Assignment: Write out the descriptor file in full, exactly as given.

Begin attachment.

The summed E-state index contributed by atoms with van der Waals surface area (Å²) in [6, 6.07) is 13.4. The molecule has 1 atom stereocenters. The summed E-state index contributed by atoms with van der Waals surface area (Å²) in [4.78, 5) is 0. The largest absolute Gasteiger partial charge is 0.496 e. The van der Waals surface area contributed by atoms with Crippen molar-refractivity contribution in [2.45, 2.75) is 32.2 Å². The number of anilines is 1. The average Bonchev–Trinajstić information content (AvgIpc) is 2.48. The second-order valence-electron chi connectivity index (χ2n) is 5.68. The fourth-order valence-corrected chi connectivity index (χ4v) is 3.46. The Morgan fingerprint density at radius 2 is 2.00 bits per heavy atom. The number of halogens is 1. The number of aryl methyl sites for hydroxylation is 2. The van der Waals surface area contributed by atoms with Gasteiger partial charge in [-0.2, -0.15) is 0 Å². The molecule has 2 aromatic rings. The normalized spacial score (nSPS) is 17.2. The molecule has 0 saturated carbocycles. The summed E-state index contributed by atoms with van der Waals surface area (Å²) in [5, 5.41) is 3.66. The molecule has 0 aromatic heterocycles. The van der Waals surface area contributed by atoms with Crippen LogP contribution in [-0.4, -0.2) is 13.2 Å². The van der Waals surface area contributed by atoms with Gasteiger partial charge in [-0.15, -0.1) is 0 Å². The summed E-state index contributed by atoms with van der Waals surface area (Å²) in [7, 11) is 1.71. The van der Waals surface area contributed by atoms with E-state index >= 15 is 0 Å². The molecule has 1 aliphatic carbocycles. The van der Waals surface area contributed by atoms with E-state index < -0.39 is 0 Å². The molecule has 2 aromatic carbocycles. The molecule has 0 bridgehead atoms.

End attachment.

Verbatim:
The summed E-state index contributed by atoms with van der Waals surface area (Å²) in [6, 6.07) is 13.4. The molecule has 1 atom stereocenters. The summed E-state index contributed by atoms with van der Waals surface area (Å²) in [4.78, 5) is 0. The largest absolute Gasteiger partial charge is 0.496 e. The van der Waals surface area contributed by atoms with Crippen molar-refractivity contribution in [2.45, 2.75) is 32.2 Å². The number of anilines is 1. The average Bonchev–Trinajstić information content (AvgIpc) is 2.48. The second-order valence-electron chi connectivity index (χ2n) is 5.68. The fourth-order valence-corrected chi connectivity index (χ4v) is 3.46. The Morgan fingerprint density at radius 2 is 2.00 bits per heavy atom. The number of halogens is 1. The number of aryl methyl sites for hydroxylation is 2. The van der Waals surface area contributed by atoms with Gasteiger partial charge in [-0.2, -0.15) is 0 Å². The molecule has 2 aromatic rings. The normalized spacial score (nSPS) is 17.2. The molecule has 0 saturated carbocycles. The summed E-state index contributed by atoms with van der Waals surface area (Å²) in [5, 5.41) is 3.66. The molecule has 0 aromatic heterocycles. The van der Waals surface area contributed by atoms with Crippen LogP contribution in [-0.4, -0.2) is 13.2 Å². The van der Waals surface area contributed by atoms with Gasteiger partial charge in [-0.15, -0.1) is 0 Å². The summed E-state index contributed by atoms with van der Waals surface area (Å²) in [7, 11) is 1.71. The van der Waals surface area contributed by atoms with E-state index >= 15 is 0 Å². The molecule has 1 aliphatic carbocycles. The van der Waals surface area contributed by atoms with E-state index < -0.39 is 0 Å². The molecule has 2 aromatic carbocycles. The molecule has 0 bridgehead atoms.